Weather god

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Jupiter, king of gods and weather god in ancient Rome
Mariamman, the Hindu goddess of rain.

A weather god, also frequently known as a storm god, is a deity in mythology associated with weather phenomena such as thunder, lightning, rain, wind, storms and hurricanes. Should they only be in charge of one feature of a storm, they will be called a (insert weather attribute here) god/goddess, such as a rain god or a lightning/thunder god. This singular attribute might then be emphasized more than the generic, all-encompassing term "storm god", though with thunder/lightning gods, the two terms seem interchangeable. They feature commonly in polytheistic religions.

In the Indo-European, Near Eastern, and Mesopotamian traditions, the storm/thunder god is frequently made into the head of the pantheon after eclipsing the sky god, the original king of the gods, in popularity. This is particularly detectable in Indo-European since the sky/chief god has a name that means "Sky Father", Dyeus Phter[1]. If the chief god has a name unrelated to the "Dyeus" etymon, like Perkwunos[2], he's an example of the thunder god replacing the sky god as the head of the pantheon. The sky god, meanwhile, has more than likely faded from the memory of the tribe and has functionally ceased to exist. In an interesting twist, the Sky Father and thunder god appear to have been merged into a single deity in the Greek and Roman pantheons, thus while Jupiter and Zeus continue *Dyeus, they wield the thunder/lightning bolt and are associated with oak trees and eagles.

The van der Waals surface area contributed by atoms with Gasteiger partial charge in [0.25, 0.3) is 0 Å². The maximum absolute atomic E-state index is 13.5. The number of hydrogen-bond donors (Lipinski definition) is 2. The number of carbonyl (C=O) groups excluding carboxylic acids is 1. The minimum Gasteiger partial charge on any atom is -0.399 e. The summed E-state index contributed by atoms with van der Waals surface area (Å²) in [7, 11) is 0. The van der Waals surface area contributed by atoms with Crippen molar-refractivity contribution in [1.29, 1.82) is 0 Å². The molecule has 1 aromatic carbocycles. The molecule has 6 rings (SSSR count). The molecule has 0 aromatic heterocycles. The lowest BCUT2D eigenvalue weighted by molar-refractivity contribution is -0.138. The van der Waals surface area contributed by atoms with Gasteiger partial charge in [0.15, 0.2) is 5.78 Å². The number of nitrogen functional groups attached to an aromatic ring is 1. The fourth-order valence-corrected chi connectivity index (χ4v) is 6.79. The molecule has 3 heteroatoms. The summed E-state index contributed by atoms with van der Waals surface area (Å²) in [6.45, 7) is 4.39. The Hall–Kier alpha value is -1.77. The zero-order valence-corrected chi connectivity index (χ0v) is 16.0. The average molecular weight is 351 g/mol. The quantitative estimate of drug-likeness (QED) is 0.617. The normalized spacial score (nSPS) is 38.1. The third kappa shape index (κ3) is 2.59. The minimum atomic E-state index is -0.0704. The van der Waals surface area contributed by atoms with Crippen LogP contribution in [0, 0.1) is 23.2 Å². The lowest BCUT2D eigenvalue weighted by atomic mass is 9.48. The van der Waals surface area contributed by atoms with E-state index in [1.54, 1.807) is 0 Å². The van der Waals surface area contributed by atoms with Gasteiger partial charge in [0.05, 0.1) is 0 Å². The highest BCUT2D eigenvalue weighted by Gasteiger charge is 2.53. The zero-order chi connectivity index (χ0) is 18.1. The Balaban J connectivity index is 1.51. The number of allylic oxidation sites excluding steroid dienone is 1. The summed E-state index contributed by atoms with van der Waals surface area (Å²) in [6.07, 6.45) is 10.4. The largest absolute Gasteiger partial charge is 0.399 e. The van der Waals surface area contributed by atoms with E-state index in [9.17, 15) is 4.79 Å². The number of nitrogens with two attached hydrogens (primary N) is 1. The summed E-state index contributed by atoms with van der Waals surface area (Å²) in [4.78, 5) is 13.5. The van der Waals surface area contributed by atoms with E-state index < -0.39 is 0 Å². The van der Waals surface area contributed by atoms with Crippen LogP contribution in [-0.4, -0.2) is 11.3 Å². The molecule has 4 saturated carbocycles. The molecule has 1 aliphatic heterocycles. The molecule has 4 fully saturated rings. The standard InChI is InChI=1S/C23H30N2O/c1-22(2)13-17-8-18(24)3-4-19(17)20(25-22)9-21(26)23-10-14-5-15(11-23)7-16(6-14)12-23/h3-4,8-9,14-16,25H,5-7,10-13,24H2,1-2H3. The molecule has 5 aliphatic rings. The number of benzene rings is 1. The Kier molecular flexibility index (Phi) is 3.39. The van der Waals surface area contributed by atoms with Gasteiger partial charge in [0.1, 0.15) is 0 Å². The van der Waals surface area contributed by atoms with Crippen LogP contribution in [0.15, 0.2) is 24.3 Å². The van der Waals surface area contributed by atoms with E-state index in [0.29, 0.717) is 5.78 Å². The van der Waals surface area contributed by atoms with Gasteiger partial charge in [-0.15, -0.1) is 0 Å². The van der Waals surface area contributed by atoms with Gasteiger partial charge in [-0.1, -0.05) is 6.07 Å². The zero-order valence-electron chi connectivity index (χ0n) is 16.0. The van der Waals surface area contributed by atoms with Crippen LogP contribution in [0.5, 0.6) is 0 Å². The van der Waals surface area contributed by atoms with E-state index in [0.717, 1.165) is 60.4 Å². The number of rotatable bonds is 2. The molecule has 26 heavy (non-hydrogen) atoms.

Storm gods are most often conceived of as wielding thunder and/or lightning (some lightning gods' names actually mean "thunder"[3][4][5], but since you cannot have thunder without lightning, they presumably wielded both). The ancients didn't seem to differentiate between the two, which is presumably why both the words "lightning bolt" and "thunderbolt" exist despite being synonyms. Storm gods are typically male (especially the lightning/thunder ones), powerful and irascible (the irascibility is probably a trait because of the command over thunder/lightning, thus the god's power over this aspect of the natural world influences his personality). Rain and wind deities tend to not be portrayed as wrathful as thunder/lightning deities.

Africa[edit]

Americas[edit]

Asia and Oceania[edit]

Europe[edit]

  • Aeolus (son of Hippotes), keeper of the winds in the Odyssey
  • Anemoi, collective name for the gods of the winds in Greek mythology, their number varies from 4 to more
  • Audra, Lithuanian god of storms
  • Bangpūtys, Lithuanian god of storms and the sea
  • Freyr, Norse god of rain and sunshine
  • Jupiter, the Roman thunder/lightning and sky god and king of the gods
  • Perkūnas, Baltic god of thunder, rain, mountains, and oak trees. Servant of the creator god Dievas.
  • Perun, Slavic god of thunder and lightning and king of the gods
  • Tempestas, Roman goddess of storms or sudden weather. Commonly referred to in the plural, Tempestates.
  • Thor, Norse god of thunder/lightning, oak trees, protection, strength, and hallowing. Also Thunor and Donar, the Anglo-Saxon and Continental Germanic versions, respectively, of him. All descend from Common Germanic *Thunraz, the reflex of the PIE thunder god for this language branch of the Indo-Europeans.[6]
  • Taranis, Celtic god of thunder, often depicted with a wheel as well as a thunderbolt[7]
  • Ukko, Finnish thunder and harvest god and king of the gods
  • Zeus, Greek thunder/lightning and sky god and king of the gods

See also[edit]

References[edit]

  1. ^ "Indo-European *Deiwos and Related Words" by Grace Sturtevant Hopkins, Language Dissertations number XII, December 1932 (supplement to Language, journal of the Linguistic Society of America).
  2. ^ Simek (2007:332)
  3. ^ Scheffer, Johannes (1674). The History of Lapland. Oxford
  4. ^ Eesti Keele Instituut (Eesti Teaduste Akadeemia); Eesti Rahvaluule Arhiiv (1 January 2004). Folklore: electronic journal of folklore. The Institute. Retrieved 19 August 2012.
  5. ^ Orel (2003:429)
  6. ^ Orel (2003:429)
  7. ^ Paul-Marie Duval. 2002. Les Dieux de la Gaule. Paris, Éditions Payot.